I don’t usually find listening to public radio overly stressful, but this weekend’s edition of This American Life had me churning. The episode Red State Blue State featured a series of stories of relationships among friends, family members, neighbors and more that were damaged or severed over political affiliations and whom they intended to vote for. In a country where most people live in communities that are largely blue or red, people with minority political views in their community need increasing courage to speak their convictions, or even, sometimes just to live their lives. I found the story of a pair of sisters especially heartbreaking.
October 2, 2012
I recently had the privilege of engaging in a public dialogue with Amy Edelstein, senior teacher of Evolutionary Enlightenment. We were brought together to talk about the relationship between active citizenship and active spirituality.
The very idea of citizenship emerges in the context of a trajectory, a movement from less freedom to more freedom. There is something aspirational in it, it is supposed to help us move towards an unfinished project – an ideal.
September 7, 2012
If you’ve been reading Curtis’ blog posts this week, you might be considering what it means to be an evolutionary. If you live in or near Boston, you should join us as we deepen this conversation.
Our friends at EnlightenNext Boston are hosting a dialogue between Amy Edelstein, senior teacher of Evolutionary Enlightenment and myself this Friday, September 21, 7:15pm – 9:30pm at Samadhi Integral in Newton Centre.
August 27, 2012
The following is a letter by Akaya Windwood, President of the Rockwood Leadership Institute and member of the IISC Board of Directors.
Summer. Hopefully a time to slow down, find a beach or hammock and read all of the trashy books on the list. Time for ice cream and late night walks and sleeping late. Time to wear only comfortable, old at-home clothes.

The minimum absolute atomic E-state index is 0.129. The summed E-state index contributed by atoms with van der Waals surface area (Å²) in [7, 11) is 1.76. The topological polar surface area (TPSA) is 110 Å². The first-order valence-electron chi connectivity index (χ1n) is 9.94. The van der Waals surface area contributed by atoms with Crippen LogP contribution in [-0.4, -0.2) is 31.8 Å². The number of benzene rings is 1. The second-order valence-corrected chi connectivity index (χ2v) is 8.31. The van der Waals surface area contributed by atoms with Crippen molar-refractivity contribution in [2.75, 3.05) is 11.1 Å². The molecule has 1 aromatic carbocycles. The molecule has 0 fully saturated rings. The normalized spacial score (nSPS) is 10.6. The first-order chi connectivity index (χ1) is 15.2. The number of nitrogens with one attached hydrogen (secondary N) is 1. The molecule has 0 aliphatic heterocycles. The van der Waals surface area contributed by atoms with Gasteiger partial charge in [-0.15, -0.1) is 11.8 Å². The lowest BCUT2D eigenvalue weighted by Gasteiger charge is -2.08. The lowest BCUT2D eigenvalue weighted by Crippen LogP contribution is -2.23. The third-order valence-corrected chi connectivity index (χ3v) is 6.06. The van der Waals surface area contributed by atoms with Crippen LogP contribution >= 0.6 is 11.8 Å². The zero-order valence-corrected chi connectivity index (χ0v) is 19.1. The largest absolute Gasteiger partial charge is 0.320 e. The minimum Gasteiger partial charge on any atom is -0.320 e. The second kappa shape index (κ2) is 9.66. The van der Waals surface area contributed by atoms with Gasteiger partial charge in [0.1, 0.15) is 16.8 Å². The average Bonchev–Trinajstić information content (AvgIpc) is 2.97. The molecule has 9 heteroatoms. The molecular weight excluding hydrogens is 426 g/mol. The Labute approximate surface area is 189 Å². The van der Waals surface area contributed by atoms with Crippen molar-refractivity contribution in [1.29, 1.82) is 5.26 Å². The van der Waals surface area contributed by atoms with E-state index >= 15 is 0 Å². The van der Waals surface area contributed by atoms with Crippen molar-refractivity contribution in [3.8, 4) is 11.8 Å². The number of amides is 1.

May 17, 2012
|Photo by Martin Pettitt|http://www.flickr.com/photos/mdpettitt/454595511|
A Cherokee Legend . . .
An old man is teaching his grandson about life. “A fight is going on inside me,” he says to the boy.
“It is a terrible fight and it is between two wolves. One is evil – he is anger, envy, sorrow, regret, greed, arrogance, self-pity, guilt, resentment, inferiority, lies, false pride, superiority, and ego.” He continued, “The other is good – he is joy, peace, love, hope, serenity, humility, kindness, benevolence, empathy, generosity, truth, compassion, and faith. The same fight is going on inside you – and inside every other person, too.”
The grandson thought about it for a minute and then asked his grandfather, “Which wolf will win?”
The old man simply replied, “The one you feed.” Read More
July 5, 2011
I first met Kip Tiernan in 1970. Her reputation for no-nonsense, wise-cracking productivity had preceded her. We were all a little bit intimidated. She was older than we were and had already had a successful career as a pianist and an advertising executive. Still, she always treated us with the utmost respect…as if we, too, knew what we were doing.
We were organizing the first political sanctuary to ever have been held in a catholic church. The sanctuary was for our friend Paul Couming who was a conscientious objector and draft resister at the Paulist Center church in Boston. Kippy was handling the press, the FBI was outside the building and we were singing Amazing Grace. It was the beginning of my life-long admiration for Kip Tiernan, who died on Saturday. Kip went on to found the first homeless shelter for women and worked tirelessly with and on behalf of the poor of our city.
In her obituary, her wife Donna Pomponio is quoted as saying:
“The tragedies in the world continued to propel her to fix things and make them better. She knew that as human beings, we could do better for each other. There was a support and strength that came from that woman, and having her by your side and in your life, you knew that you could do it, too.’’